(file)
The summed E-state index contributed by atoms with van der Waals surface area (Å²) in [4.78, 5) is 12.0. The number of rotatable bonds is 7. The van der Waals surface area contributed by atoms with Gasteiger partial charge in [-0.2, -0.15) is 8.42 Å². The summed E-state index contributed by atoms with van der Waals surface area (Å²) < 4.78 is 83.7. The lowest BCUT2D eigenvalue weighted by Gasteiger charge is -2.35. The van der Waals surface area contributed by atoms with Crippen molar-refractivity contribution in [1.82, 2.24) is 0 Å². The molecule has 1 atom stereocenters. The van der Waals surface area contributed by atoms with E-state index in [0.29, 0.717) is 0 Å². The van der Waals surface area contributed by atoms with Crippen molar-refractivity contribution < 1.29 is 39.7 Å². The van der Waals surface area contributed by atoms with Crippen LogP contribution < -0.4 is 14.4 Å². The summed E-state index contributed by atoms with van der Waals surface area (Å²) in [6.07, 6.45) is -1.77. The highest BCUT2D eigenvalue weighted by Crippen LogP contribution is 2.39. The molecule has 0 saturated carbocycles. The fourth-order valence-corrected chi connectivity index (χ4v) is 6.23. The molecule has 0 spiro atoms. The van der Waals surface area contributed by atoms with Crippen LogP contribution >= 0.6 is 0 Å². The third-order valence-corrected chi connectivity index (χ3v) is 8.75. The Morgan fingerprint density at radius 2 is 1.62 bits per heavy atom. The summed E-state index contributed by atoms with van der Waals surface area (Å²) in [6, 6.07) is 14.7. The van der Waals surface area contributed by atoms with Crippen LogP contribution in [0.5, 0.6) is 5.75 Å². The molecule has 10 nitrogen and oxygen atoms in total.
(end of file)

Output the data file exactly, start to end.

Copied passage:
The summed E-state index contributed by atoms with van der Waals surface area (Å²) in [4.78, 5) is 12.0. The number of rotatable bonds is 7. The van der Waals surface area contributed by atoms with Gasteiger partial charge in [-0.2, -0.15) is 8.42 Å². The summed E-state index contributed by atoms with van der Waals surface area (Å²) < 4.78 is 83.7. The lowest BCUT2D eigenvalue weighted by Gasteiger charge is -2.35. The van der Waals surface area contributed by atoms with Crippen molar-refractivity contribution in [1.82, 2.24) is 0 Å². The molecule has 1 atom stereocenters. The van der Waals surface area contributed by atoms with E-state index in [0.29, 0.717) is 0 Å². The van der Waals surface area contributed by atoms with Crippen molar-refractivity contribution < 1.29 is 39.7 Å². The van der Waals surface area contributed by atoms with Crippen LogP contribution < -0.4 is 14.4 Å². The summed E-state index contributed by atoms with van der Waals surface area (Å²) in [6.07, 6.45) is -1.77. The highest BCUT2D eigenvalue weighted by Crippen LogP contribution is 2.39. The molecule has 0 saturated carbocycles. The fourth-order valence-corrected chi connectivity index (χ4v) is 6.23. The molecule has 0 spiro atoms. The van der Waals surface area contributed by atoms with Crippen LogP contribution >= 0.6 is 0 Å². The third-order valence-corrected chi connectivity index (χ3v) is 8.75. The Morgan fingerprint density at radius 2 is 1.62 bits per heavy atom. The summed E-state index contributed by atoms with van der Waals surface area (Å²) in [6, 6.07) is 14.7. The van der Waals surface area contributed by atoms with Crippen LogP contribution in [0.5, 0.6) is 5.75 Å². The molecule has 10 nitrogen and oxygen atoms in total.